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History of the United States by Charles A. Beard and Mary R. Beard
» PART VII. PROGRESSIVE DEMOCRACY AND THE WORLD WAR
» CHAPTER XXI

«·The Roosevelt Domestic Policies · The Administration of President Taft·»


Legislative and Executive Activities

Economic Legislation.—When President Roosevelt turned from the field of opinion he found himself in a different sphere. Many of his views were too advanced for the members of his party in Congress, and where results depended upon the making of new laws, his progress was slow. Nevertheless, in his administrations several measures were enacted that bore the stamp of his theories, though it could hardly be said that he dominated Congress to the same degree as did some other Presidents. The Hepburn Railway Act of 1906 enlarged the interstate commerce commission; it extended the commission’s power over oil pipe lines, express companies, and other interstate carriers; it gave the commission the right to reduce rates found to be unreasonable and discriminatory; it forbade “midnight tariffs,” that is, sudden changes in rates favoring certain shippers; and it prohibited common carriers from transporting goods owned by themselves, especially coal, except for their own proper use. Two important pure food and drug laws, enacted during the same year, were designed to protect the public against diseased meats and deleterious foods and drugs. A significant piece of labor legislation was an act of the same Congress making interstate railways liable to damages for injuries sustained by their employees. When this measure was declared unconstitutional by the Supreme Court it was reënacted with the objectionable clauses removed. A second installment of labor legislation was offered in the law of 1908 limiting the hours of railway employees engaged as trainmen or telegraph operators.

Courtesy United States Reclamation Service.
The Roosevelt Dam, Phoenix, Arizona

Reclamation and Conservation.—The open country—the deserts, the forests, waterways, and the public lands—interested President Roosevelt no less than railway and industrial questions. Indeed, in his first message to Congress he placed the conservation of natural resources among “the most vital internal problems” of the age, and forcibly emphasized an issue that had been discussed in a casual way since Cleveland’s first administration. The suggestion evoked an immediate response in Congress. Under the leadership of Senator Newlands, of Nevada, the Reclamation Act of 1902 was passed, providing for the redemption of the desert areas of the West. The proceeds from the sale of public lands were dedicated to the construction of storage dams and sluiceways to hold water and divert it as needed to the thirsty sands. Furthermore it was stipulated that the rents paid by water users should go into a reclamation fund to continue the good work forever. Construction was started immediately under the terms of the law. Within seventeen years about 1,600,000 acres had been reclaimed and more than a million were actually irrigated. In the single year 1918, the crops of the irrigated districts were valued at approximately $100,000,000.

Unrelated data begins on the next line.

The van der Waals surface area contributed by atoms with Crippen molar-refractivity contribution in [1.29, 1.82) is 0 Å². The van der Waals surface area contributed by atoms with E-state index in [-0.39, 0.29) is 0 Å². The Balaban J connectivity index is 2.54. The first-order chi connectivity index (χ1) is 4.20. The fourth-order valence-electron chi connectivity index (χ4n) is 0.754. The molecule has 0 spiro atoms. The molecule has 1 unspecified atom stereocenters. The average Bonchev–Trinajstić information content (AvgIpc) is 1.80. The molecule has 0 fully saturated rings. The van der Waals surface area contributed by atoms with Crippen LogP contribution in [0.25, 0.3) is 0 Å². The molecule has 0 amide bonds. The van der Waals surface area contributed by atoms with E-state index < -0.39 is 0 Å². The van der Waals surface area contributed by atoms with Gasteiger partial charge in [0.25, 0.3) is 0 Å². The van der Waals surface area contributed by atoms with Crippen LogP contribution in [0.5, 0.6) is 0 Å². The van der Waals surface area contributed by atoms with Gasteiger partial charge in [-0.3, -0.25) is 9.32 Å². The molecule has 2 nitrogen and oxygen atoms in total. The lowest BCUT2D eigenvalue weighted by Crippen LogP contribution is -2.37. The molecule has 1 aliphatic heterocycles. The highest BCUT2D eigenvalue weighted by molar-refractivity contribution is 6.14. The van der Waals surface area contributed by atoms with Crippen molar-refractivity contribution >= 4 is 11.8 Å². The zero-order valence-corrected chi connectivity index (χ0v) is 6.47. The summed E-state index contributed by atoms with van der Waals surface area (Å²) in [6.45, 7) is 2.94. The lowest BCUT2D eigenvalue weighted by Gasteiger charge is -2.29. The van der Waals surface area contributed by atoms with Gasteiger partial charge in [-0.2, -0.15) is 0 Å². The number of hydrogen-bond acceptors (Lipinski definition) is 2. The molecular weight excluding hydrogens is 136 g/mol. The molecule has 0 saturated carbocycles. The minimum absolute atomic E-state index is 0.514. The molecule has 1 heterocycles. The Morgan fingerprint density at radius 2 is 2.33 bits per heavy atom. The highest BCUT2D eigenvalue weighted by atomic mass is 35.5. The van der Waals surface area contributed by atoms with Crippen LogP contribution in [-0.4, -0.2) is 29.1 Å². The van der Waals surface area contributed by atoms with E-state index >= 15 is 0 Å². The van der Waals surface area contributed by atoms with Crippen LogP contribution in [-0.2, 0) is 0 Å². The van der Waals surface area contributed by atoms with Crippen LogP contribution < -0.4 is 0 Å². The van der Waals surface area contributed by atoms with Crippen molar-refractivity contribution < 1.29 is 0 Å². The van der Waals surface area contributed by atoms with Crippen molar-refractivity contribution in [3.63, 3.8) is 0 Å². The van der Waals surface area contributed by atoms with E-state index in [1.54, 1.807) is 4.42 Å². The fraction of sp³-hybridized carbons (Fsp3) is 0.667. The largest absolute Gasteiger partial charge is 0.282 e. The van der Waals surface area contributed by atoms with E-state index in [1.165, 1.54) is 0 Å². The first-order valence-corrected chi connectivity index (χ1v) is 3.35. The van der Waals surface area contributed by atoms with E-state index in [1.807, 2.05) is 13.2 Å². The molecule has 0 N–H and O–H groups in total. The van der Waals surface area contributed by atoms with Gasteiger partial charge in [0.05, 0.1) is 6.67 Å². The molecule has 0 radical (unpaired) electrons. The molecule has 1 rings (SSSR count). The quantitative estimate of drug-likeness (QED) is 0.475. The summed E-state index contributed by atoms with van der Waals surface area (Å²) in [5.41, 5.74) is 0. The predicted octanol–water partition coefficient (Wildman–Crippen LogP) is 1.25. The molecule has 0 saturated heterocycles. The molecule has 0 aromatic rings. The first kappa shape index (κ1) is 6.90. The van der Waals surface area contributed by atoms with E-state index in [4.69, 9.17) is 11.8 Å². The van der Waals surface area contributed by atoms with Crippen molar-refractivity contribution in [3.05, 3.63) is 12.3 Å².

In his first message, also, President Roosevelt urged the transfer of all control over national forests to trained men in the Bureau of Forestry—a recommendation carried out in 1907 when the Forestry Service was created. In every direction noteworthy advances were made in the administration of the national domain. The science of forestry was improved and knowledge of the subject spread among the people. Lands in the national forest available for agriculture were opened to settlers. Water power sites on the public domain were leased for a term of years to private companies instead of being sold outright. The area of the national forests was enlarged from 43 million acres to 194 million acres by presidential proclamation—more than 43 million acres being added in one year, 1907. The men who turned sheep and cattle to graze on the public lands were compelled to pay a fair rental, much to their dissatisfaction. Fire prevention work was undertaken in the forests on a large scale, reducing the appalling, annual destruction of timber. Millions of acres of coal land, such as the government had been carelessly selling to mining companies at low figures, were withdrawn from sale and held until Congress was prepared to enact laws for the disposition of them in the public interest. Prosecutions were instituted against men who had obtained public lands by fraud and vast tracts were recovered for the national domain. An agitation was begun which bore fruit under the administrations of Taft and Wilson in laws reserving to the federal government the ownership of coal, water power, phosphates, and other natural resources while authorizing corporations to develop them under leases for a period of years.